Whiff of Cordite is just about coming down after Saturday’s events. What a stunningly ferocious and unexpected performance. The fortitude and mental strength of Ireland performance didn’t just shock us and Australia, it shocked the world, and has blown the tournament apart – the likelihood is now that the 3 big Southern Hemisphere guns will be in the same side of the draw, although we wrote a piece earlier this week on how NZ might just be better off losing to France.
So while the debris is still settling, let us actually ask: how big a shock was this in RWC terms? As is customary for a nerdy blog, which loves numbers, we’ll let the evidence do the talking, CSI style.
*puts on sunglasses*
So, this is the seventh rugby World Cup; and just five teams have dominated the first six editions: New Zealand, Australia, South Africa, England and France. The Big Five are responsible for:
- 12 out of 12 finalists
- 21 out of 24 semi-finalists. The exceptions being Wales in 1987, Scotland in 1991 (asterisk here) and Argentina in 2007
Impressive. But even more impressive is the following statistic: there has only been three previous occasions in tournament history where a Big Five country was beaten by a non-Big Five country, Wales-England in 1987 and Argentina-France (twice) in 2007. Scotland’s asterisk above is due to the fact they only got to the semi-final by beating rubbish sides (recall South Africa weren’t invited) – and they blew a chance to beat England when they got there. The 3 Southern Hemisphere nations had actually never been beaten by anyone outside the Big Five.
Until now that is - Ireland have added a third name to the above list, and, based on historical precedent, should be thinking about a semi-final – it’s certainly within their compass. But where does Saturday rank compared to the other occasions a Big Five team has been downed?
- In the mid-80s, English rugby was in the doldrums. In the 5 Five Nations championships preceding 1987, Wales finished above England, and they did again (and won the Triple Crown) the next year. To be blunt, Wales beating England wasn’t a shock in the old amateur days
- From 2002-2006, Argentina had beaten France 4 times out of 5, including a 10-point win in Marseille – perhaps the toughest away match in world rugby. The surprise of the Pumas opening day win wasn’t that they won, it was that Spreaders didn’t blow them off the park in the last 20 minutes (and he paid the price for that). The second victory, in the third place play-off, was a stunning display, but ultimately inconsequential. We weren’t sure even whether to count it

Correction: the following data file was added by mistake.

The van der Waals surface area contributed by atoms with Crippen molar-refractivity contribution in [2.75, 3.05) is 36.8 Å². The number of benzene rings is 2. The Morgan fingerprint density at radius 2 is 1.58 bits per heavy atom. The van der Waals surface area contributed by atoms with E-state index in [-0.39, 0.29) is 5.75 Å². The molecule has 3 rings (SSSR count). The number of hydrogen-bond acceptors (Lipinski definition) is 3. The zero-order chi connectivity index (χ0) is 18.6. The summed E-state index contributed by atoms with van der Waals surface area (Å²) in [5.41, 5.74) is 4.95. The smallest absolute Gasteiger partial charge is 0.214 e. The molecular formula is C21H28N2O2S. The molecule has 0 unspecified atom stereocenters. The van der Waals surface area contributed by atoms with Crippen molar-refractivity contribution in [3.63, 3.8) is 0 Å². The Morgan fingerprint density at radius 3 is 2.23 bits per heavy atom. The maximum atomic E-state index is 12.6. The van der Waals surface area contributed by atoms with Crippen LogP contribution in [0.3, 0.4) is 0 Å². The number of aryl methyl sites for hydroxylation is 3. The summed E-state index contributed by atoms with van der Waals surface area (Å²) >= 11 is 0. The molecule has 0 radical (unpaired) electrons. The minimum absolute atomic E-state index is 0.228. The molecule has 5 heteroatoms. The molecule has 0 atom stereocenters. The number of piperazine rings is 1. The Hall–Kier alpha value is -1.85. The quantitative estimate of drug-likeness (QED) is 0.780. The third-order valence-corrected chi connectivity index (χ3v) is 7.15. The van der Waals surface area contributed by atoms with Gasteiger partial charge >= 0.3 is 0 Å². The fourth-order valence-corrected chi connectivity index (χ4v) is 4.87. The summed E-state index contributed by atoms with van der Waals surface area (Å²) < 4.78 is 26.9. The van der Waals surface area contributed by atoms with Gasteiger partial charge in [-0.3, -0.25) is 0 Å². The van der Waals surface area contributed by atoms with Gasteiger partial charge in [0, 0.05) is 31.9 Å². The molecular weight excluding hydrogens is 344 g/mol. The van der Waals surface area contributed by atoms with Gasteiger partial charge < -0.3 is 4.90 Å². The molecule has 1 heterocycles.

- Ireland had not won a Test in the Southern Hemisphere in the lifetime of Egg Chaser and Palla Ovale. They had won the Grand Slam and beaten the World Champion Springboks in 2009, but appeared to be in decline. The build-up to the tournament was marked by sloppy and unimaginative rugby. Their opponents had won the 2011 Tri-Nations (albeit helped by some “strategic” selections by South Africa and New Zealand)
So what’s the verdict? We can only draw one conclusion, that Saturday saw the biggest upset in World Cup history. And on the basis of history, it should be the springboard for Ireland’s best ever performance at this level.
However, let’s end on a statistical note of caution: if we lose to Italy, even with a bonus point, we will go out, assuming everyone gets winning bonus points against Russia and the USA. So in terms of qualification, this hasn’t changed a whole lot. However, if we do qualify, it’s going to be as group winners, and into the more manageable side of the draw. And yes, you are right, if we had got the bonus point against the USA, a bonus point loss to Italy would have sufficed to top the pool.